As electrical assistance systems are becoming more commonly used by car manufacturers, the debate over whether drivers should install OEM glass or not is at its peak. In this article, we will examine what car manufacturers think about these two types of windscreens.
If you have a damaged windshield, you’ll have the choice to repair it with either OEM glass or aftermarket. To find out what is suitable for your vehicle and to get the replacement, we recommend contacting a reputable provider of glass replacement such as www.newmarketautoglass.ca. But first, check out what major dealers like Honda, Mercedes-Benz, and Subaru think.
What is OEM Glass vs. Aftermarket Glass?
A key marker when looking at car windscreens is whether they are classified as Original Equipment Manufacturer (OEM) or aftermarket auto glass.
The difference is suggested in their names: OEM glass gives you the assurance that the glass has been produced by the same manufacturer as the original glass placed in the car by the automaker. OEM glass should therefore be practically identical to the windscreen you would expect when purchasing a new car. OEM should be easily identified as it generally carries specific automaker branding.
The other type is aftermarket windscreens, which will generally be made by a company that is not the original manufacturer of the vehicle. Aftermarket parts can also be produced by the OEM but on a different production line. Parts may be of a quality akin to OEM but there is no guarantee of this.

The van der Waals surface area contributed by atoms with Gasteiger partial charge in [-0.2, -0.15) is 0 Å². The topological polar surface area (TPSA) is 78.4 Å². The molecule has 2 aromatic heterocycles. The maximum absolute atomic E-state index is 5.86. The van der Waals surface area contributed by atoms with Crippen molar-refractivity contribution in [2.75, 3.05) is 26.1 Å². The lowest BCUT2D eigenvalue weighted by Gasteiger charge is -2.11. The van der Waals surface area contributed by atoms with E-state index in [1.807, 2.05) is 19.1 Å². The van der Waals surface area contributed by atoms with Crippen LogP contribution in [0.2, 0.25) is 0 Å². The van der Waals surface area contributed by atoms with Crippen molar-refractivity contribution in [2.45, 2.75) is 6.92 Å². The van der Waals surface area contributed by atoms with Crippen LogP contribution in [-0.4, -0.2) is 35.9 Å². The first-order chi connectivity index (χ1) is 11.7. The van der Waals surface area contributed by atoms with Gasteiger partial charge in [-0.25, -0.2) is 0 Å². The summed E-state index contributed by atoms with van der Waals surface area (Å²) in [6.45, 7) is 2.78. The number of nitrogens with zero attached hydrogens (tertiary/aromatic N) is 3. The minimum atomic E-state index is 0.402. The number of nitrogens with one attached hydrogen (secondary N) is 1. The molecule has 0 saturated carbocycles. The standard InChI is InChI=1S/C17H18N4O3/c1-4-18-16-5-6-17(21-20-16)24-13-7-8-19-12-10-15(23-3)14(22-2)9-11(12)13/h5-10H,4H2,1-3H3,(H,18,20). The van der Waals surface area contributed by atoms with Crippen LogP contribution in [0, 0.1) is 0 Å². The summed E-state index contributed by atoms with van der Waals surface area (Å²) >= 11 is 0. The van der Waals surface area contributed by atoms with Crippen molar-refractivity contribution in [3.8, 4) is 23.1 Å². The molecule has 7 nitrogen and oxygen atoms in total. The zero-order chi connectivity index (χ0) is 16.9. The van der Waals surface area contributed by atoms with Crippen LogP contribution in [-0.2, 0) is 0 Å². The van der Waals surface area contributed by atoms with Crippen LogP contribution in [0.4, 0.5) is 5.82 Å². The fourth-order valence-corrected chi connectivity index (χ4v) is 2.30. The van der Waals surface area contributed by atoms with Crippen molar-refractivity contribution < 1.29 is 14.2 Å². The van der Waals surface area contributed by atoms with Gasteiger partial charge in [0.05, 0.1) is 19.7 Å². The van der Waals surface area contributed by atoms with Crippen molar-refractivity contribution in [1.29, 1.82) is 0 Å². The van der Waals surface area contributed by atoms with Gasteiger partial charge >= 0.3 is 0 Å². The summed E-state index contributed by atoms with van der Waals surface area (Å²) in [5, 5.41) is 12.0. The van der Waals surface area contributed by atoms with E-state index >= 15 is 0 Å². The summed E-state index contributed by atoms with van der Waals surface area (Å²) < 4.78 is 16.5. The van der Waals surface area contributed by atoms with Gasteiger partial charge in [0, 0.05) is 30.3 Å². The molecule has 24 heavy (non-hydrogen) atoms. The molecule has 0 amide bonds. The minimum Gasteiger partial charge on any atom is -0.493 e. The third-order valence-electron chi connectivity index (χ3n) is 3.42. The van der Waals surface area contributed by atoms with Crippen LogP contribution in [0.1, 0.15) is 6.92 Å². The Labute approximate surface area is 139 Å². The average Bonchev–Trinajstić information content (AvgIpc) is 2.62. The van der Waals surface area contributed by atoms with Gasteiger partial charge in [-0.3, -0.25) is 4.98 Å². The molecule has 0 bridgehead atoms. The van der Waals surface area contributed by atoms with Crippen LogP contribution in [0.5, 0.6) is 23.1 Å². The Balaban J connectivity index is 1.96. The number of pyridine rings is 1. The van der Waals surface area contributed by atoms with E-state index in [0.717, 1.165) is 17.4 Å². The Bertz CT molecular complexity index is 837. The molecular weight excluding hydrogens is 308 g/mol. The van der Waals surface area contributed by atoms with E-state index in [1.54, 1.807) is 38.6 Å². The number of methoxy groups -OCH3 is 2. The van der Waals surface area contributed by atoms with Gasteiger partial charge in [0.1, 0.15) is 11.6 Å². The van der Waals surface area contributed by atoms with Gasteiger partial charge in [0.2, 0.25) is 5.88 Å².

Aftermarket glass is considerably cheaper than OEM – but is the lower cost worth it? Let’s see what major manufacturers think.
Mercedes-Benz has stated an opposition to aftermarket windscreen replacements. Their position is based on a concern that incorrect parts could interfere with the working of electrical assistance systems now used in many of their cars.
They believe OEM glass features like solar glass coatings improves the car’s workings. OEM protection from the sun controls how hot the car’s interior gets. According to a statement by Mercedes-Benz, this boosts air-con efficiency and benefits fuel economy. They also stated that aftermarket glass does not provide equivalent levels of noise protection.
Honda has taken a firm stance on their opinion. Since introducing Advanced Driver Assistance Systems, Honda stated that only OEM parts should be used in their cars.
This is due to the use of systems such as Adaptive Cruise Control, Forward Collision Warning and Lane Departure Warning now in all Honda vehicles. The use of a camera (sometimes in conjunction with radar) means that replacing your windshield with anything besides OEM parts could lead to faults.
Subaru has patented an electrical assistance system called “EyeSight”. They have also stated a firm support for using genuine OEM Subaru windshield glass in conjunction with EyeSite. They believe that any other glass could impact the visibility levels of a vehicle’s camera. They also state that any distortion of the glass could affect the correct measurement of proximity to an object.
While OEM glass can often come with a higher price tag, failing to use it could impact on the safety of the car and place you at risk. This is never worth potential savings, as tempting as this may be. OEM glass is the standard, thoroughly checked by manufacturers.
If you are driving an older model which does not rely on the technologies mentioned in this article, then aftermarket glass may be suitable for you, but we would advise you to discuss this with a technician and your insurance provider.